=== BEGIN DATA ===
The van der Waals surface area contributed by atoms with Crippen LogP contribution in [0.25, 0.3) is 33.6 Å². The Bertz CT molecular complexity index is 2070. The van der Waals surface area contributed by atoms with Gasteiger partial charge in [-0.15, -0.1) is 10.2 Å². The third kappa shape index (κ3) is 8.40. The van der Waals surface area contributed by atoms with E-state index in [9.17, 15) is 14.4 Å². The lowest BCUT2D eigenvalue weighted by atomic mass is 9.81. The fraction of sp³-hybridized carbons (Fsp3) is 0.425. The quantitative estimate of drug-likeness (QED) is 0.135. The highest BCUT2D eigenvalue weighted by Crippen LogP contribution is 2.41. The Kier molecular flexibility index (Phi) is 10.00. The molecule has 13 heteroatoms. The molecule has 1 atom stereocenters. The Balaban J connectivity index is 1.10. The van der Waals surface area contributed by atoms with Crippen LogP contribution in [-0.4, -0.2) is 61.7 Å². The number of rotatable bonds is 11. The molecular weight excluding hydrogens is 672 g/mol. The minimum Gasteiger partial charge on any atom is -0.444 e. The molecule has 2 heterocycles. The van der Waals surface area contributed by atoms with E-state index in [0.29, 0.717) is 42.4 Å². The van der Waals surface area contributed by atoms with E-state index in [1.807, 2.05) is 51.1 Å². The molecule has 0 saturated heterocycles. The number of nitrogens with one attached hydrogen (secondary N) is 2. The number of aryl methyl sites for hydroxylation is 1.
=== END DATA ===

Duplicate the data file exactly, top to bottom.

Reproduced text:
The van der Waals surface area contributed by atoms with Crippen LogP contribution in [0.25, 0.3) is 33.6 Å². The Bertz CT molecular complexity index is 2070. The van der Waals surface area contributed by atoms with Gasteiger partial charge in [-0.15, -0.1) is 10.2 Å². The third kappa shape index (κ3) is 8.40. The van der Waals surface area contributed by atoms with E-state index in [9.17, 15) is 14.4 Å². The lowest BCUT2D eigenvalue weighted by atomic mass is 9.81. The fraction of sp³-hybridized carbons (Fsp3) is 0.425. The quantitative estimate of drug-likeness (QED) is 0.135. The highest BCUT2D eigenvalue weighted by Crippen LogP contribution is 2.41. The Kier molecular flexibility index (Phi) is 10.00. The molecule has 13 heteroatoms. The molecule has 1 atom stereocenters. The Balaban J connectivity index is 1.10. The van der Waals surface area contributed by atoms with Crippen LogP contribution in [-0.4, -0.2) is 61.7 Å². The number of rotatable bonds is 11. The molecular weight excluding hydrogens is 672 g/mol. The minimum Gasteiger partial charge on any atom is -0.444 e. The molecule has 2 heterocycles. The van der Waals surface area contributed by atoms with E-state index in [0.29, 0.717) is 42.4 Å². The van der Waals surface area contributed by atoms with E-state index in [1.807, 2.05) is 51.1 Å². The molecule has 0 saturated heterocycles. The number of nitrogens with one attached hydrogen (secondary N) is 2. The number of aryl methyl sites for hydroxylation is 1.